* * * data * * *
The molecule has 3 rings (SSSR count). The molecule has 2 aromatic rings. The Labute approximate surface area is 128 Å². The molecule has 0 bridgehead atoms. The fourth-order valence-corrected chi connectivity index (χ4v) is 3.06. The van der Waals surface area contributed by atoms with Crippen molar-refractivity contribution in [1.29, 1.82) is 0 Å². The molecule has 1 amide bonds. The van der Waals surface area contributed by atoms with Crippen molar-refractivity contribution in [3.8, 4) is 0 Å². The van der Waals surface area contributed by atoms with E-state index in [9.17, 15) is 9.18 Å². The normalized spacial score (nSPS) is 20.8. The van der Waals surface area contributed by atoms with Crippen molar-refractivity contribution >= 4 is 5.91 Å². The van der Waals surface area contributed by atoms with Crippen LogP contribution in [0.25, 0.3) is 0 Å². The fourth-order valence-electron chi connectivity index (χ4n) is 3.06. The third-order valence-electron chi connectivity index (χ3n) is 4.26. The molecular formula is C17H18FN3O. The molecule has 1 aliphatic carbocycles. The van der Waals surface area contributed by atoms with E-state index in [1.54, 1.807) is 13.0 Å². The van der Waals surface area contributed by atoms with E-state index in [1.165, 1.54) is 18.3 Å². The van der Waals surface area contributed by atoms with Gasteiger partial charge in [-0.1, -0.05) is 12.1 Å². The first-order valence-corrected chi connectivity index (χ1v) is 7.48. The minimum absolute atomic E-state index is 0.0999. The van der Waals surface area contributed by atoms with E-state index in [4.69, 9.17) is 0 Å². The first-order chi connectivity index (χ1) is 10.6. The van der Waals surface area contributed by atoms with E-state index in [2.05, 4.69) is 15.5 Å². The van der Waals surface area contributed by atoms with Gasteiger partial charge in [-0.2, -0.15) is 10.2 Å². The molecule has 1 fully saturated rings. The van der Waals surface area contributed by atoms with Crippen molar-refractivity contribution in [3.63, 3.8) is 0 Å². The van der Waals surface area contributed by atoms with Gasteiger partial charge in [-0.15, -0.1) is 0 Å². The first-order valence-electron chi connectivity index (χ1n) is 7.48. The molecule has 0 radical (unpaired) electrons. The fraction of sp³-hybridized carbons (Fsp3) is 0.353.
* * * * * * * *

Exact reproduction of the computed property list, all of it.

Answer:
The molecule has 3 rings (SSSR count). The molecule has 2 aromatic rings. The Labute approximate surface area is 128 Å². The molecule has 0 bridgehead atoms. The fourth-order valence-corrected chi connectivity index (χ4v) is 3.06. The van der Waals surface area contributed by atoms with Crippen molar-refractivity contribution in [1.29, 1.82) is 0 Å². The molecule has 1 amide bonds. The van der Waals surface area contributed by atoms with Crippen molar-refractivity contribution in [3.8, 4) is 0 Å². The van der Waals surface area contributed by atoms with E-state index in [9.17, 15) is 9.18 Å². The normalized spacial score (nSPS) is 20.8. The van der Waals surface area contributed by atoms with Crippen molar-refractivity contribution >= 4 is 5.91 Å². The van der Waals surface area contributed by atoms with Crippen LogP contribution in [0.25, 0.3) is 0 Å². The fourth-order valence-electron chi connectivity index (χ4n) is 3.06. The third-order valence-electron chi connectivity index (χ3n) is 4.26. The molecular formula is C17H18FN3O. The molecule has 1 aliphatic carbocycles. The van der Waals surface area contributed by atoms with E-state index in [1.54, 1.807) is 13.0 Å². The van der Waals surface area contributed by atoms with E-state index in [1.165, 1.54) is 18.3 Å². The van der Waals surface area contributed by atoms with Gasteiger partial charge in [-0.1, -0.05) is 12.1 Å². The first-order valence-corrected chi connectivity index (χ1v) is 7.48. The minimum absolute atomic E-state index is 0.0999. The van der Waals surface area contributed by atoms with E-state index in [4.69, 9.17) is 0 Å². The first-order chi connectivity index (χ1) is 10.6. The van der Waals surface area contributed by atoms with E-state index in [2.05, 4.69) is 15.5 Å². The van der Waals surface area contributed by atoms with Gasteiger partial charge in [-0.2, -0.15) is 10.2 Å². The molecule has 1 fully saturated rings. The van der Waals surface area contributed by atoms with Crippen molar-refractivity contribution in [3.63, 3.8) is 0 Å². The van der Waals surface area contributed by atoms with Gasteiger partial charge in [-0.15, -0.1) is 0 Å². The first-order valence-electron chi connectivity index (χ1n) is 7.48. The molecule has 0 radical (unpaired) electrons. The fraction of sp³-hybridized carbons (Fsp3) is 0.353.